Monday, January 2, 2017

Diary of a Chambermaid and White Girl – Am I Watching the Same Movie?

(spoiler alert)

I finished watching White Girl on Netflix late one night and immediately started Diary of a Chambermaid (2016 version with Lea Seydoux). The two films are set centuries apart, however, within the first few seconds of Diary, I’m wondering if I’m still watching White Girl. I can’t be. White Girl is a present day film about Leah, a careless, privileged 19-year-old blonde girl cavorting with drug dealers in the low rent district for a summer, while Diary of a Chambermaid is about Célestine, a young woman, not much older than Leah, who is making her living in service to one wealthy family after another in the early 1900s.

I’ve read many of the reviews of White Girl, most of which focused on race. But, I should like to focus on what I see and what I have experienced, which is sex and class. Obviously, when comparing the two films, White Girl and Diary of a Chambermaid (in which everyone is white), that makes sense.

Both movies open with the protagonists moving into new digs. Leah, into a cheap apartment in Queens. Célestine, to a new position as a chambermaid outside Paris. As they disembark, both young women are being observed by men. I was struck within the first few moments of Diary of a Chambermaid, while still thinking of White Girl, to realize how much both women were still ruled by the sexuality of men. Célestine is being sized-up by the servant, Joseph, who goes to pick her up at the train station. After she struggles with her trunk, Joseph lifts it easily to his shoulder, marking his dominance. In White Girl, we see that Leah and her girl friend, Katie, bending over in butt-skimming shorts, are causing quite a stir amongst the men on the stoop by their moving van, though none of them get up or try to help the girls move. At Leah’s job, which is really an unpaid internship at a hip magazine, her boss, Kelly offers her cocaine and then proceeds to get under her skirt. Leah deftly swivels to avoid being fucked and gets busy doing him on her knees. Another employee walks in on them, a woman, and we can’t help feel by the tension in the air, she may be Kelly’s wife or girl friend. This new character knows something was going on, though Leah and Kelly swiftly get their clothes back on. By the look on her face we know that sex in the workplace is still questionable, even in hip places. Leah is the kind of girl - privileged, even for whites - who gets the internship, but, really, should we envy her? Is sex a part of work now? It certainly is for Célestine, who usually manages to avoid having sex, perhaps at great peril to her job or perhaps to keep her job – it could go either way for Célestine. And, perhaps, for Leah, if Kelly’s significant other put up a stink. Célestine maneuvers the sexual battlefield almost every day. Leah has the freedom to have as much sex as she wants, and she seems to want plenty. Leah is sexually free but we still wonder when her boss grabs her if she really wants to go down on him or if she’s afraid not to, afraid of losing her internship at his cool zine. However, Leah has a pretty puffy cushion in her parents. Not to mention the safety nets of antibiotics and abortion. For Célestine, having sex is more of a tightrope. She must manage her employer’s advances or risk a loss of power, a power she maintains by the thin thread of keeping him at arm’s length, or worse, risk an unwanted pregnancy that would mean certain homelessness and possible death.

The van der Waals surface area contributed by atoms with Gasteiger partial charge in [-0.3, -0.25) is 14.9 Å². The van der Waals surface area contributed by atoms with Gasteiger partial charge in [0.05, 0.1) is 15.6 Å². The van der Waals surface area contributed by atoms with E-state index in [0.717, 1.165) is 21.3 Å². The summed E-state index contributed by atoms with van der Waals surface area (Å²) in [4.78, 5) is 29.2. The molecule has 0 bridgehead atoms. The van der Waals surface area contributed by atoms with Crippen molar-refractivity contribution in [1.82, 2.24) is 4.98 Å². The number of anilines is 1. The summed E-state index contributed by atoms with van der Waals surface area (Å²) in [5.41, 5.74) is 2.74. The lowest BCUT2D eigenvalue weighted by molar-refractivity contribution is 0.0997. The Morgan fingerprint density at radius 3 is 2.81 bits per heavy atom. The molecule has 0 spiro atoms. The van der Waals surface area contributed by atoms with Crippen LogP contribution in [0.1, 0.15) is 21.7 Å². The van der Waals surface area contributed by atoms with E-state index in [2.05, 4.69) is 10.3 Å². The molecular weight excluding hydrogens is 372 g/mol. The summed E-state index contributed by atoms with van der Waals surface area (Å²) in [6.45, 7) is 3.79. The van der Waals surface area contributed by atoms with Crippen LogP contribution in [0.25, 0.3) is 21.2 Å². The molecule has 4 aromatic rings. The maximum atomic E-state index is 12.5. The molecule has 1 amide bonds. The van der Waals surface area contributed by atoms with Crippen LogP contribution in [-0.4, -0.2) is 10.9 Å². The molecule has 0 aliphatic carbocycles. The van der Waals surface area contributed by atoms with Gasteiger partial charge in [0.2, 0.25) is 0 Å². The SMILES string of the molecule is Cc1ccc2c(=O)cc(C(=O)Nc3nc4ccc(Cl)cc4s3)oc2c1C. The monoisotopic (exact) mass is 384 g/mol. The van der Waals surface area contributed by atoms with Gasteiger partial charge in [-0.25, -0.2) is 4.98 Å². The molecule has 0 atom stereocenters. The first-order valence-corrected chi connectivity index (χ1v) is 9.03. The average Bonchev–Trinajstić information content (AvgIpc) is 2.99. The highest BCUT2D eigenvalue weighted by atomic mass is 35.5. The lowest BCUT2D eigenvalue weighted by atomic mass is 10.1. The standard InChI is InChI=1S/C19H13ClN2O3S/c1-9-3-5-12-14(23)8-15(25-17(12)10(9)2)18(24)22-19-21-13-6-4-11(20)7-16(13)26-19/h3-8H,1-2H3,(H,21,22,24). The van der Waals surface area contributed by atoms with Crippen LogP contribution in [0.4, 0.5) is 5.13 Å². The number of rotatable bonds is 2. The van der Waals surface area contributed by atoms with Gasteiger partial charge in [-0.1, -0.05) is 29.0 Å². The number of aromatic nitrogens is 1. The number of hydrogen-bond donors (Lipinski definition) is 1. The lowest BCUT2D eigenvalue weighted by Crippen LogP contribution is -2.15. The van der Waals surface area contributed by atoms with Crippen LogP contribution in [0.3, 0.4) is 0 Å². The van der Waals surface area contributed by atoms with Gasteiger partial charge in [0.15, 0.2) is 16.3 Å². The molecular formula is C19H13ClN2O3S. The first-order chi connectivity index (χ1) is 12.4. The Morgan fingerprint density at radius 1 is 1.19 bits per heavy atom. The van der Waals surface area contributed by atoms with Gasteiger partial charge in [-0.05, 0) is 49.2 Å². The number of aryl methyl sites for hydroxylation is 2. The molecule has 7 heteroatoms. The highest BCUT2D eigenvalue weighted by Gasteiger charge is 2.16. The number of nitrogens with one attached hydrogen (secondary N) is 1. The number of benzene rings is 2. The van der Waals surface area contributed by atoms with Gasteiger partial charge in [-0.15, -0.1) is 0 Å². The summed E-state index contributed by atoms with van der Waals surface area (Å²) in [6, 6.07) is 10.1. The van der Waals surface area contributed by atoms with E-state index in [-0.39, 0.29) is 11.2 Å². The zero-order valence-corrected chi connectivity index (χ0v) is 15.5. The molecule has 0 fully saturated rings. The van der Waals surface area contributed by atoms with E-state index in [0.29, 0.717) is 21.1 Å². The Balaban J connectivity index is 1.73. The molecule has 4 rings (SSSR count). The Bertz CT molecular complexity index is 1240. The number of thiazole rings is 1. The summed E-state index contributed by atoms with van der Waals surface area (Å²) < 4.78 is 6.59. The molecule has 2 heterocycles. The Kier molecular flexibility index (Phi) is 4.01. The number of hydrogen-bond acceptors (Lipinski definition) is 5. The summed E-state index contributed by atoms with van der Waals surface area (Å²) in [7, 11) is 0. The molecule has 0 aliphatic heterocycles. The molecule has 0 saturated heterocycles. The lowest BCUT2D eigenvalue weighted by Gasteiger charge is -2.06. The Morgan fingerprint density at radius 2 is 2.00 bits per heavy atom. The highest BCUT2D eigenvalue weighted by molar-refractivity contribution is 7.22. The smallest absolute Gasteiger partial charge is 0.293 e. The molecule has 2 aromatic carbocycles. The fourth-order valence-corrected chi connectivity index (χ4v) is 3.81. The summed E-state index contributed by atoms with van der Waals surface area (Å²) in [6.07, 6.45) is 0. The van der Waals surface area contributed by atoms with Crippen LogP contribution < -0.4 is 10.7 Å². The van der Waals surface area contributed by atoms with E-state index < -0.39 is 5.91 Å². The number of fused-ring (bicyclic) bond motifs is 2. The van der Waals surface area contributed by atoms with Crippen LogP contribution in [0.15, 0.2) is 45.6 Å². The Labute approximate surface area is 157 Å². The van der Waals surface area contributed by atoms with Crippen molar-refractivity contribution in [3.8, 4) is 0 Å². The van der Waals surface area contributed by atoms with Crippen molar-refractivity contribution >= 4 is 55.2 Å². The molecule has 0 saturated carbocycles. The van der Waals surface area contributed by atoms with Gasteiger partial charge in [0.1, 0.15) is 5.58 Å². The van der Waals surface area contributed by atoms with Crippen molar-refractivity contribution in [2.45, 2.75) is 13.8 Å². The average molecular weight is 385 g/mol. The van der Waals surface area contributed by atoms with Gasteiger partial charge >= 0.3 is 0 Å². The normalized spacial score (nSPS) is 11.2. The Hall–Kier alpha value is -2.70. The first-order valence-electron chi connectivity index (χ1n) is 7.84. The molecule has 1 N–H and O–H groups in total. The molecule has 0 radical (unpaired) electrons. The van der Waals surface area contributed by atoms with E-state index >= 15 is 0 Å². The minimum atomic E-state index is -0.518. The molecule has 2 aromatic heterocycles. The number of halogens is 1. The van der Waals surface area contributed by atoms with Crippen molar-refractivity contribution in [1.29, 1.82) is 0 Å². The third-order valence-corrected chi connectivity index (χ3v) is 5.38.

Both young women are blonde. Both have open, innocent faces. That’s not an accident. With their innocent blondeness, they shine in their surroundings. So much so that Célestine cannot walk down the street without men turning their heads and a Madame stopping her to offer her a position as a whore in her house. Both young women stand out in their surroundings for other reasons as well as their looks - Célestine is intelligent. She has, as a man once said to me, “a face [considered by men to be] too intelligent for a woman.” It’s clear from the start through snide remarks under her breath that the she has a smart mouth, a disaster in the making for a servant, but for the modern viewer this innate sarcasm means Célestine is no fool, in fact, she is as modern as we are. Leah, in White Girl stands out for her exceptional lightness, both in her hair and skin and in her humor. Leah has never experienced trouble she couldn’t “figure out.” Roger Ebert called her character “envelope thin” as though she were written badly. I laughed out loud. He’d also said, in 1995, that the character of Acid Burn in Hackers was way too cool for reality, even for the cool kids. I laughed out loud then too. “Where’d you go to high school?” I thought. I’ve known so many girls like Leah, I couldn’t count them. Girls who laugh at the idea of NOT going into Central Park at night. Girl who leave their valuables inside unlocked, idling cars and leave their laptops on café tables when they go to the restroom. Girls who have unprotected sex with strangers. In a word, rich girls. Girls - and boys too - who “party hearty.” I’ve watched in awe as kids who grew up in fine homes where I live now, where I escaped to, seek out the rougher parts of the city where I escaped from, go to bars I’d never go into if I was dying, for fear of dying, they go there to drink, get smashed, dance on the tables, have sex in the multi-sex bathroom, get bombed, get wasted, just for kicks, just to escape what they feel is worse than danger – boredom – that is, because they all have what I call a foundation – a place to run to whenever they need a place. Leah has that. Célestine doesn’t, but she skillfully makes use of the places of others.

Leah comes from a good family. When Blue, the young drug dealer she hooks up with sees a photo of Leah with her father, mother and siblings, he says, perplexed, “They look nice,” as if to say, “What are you doing here?” In fact, he asks her, why she’s in the city, but she doesn’t tell him that she’s enrolled in college, about to enter her sophomore year. Right away, I know she’s playing him. Leah is stalling, trying to slow down time, trying to not be responsible for a while. Blue, so named because he’s always serious, doesn’t have the luxury of a time out. Time is always on for him. Leah is lucky to have fallen in with such a nice crowd of drug dealers, young, responsible enough to not do the harder drugs they sell, kind enough to be respectful of the girls. In one scene, one of the young dealers, Kilo, astonished by Katie’s unshaved armpits, gently pets her underarms in awe. However, in another scene, Leah is quite aware of the danger posed by other drug dealers in another part of the city. Whenever it suits her, she maneuvers carefully around them.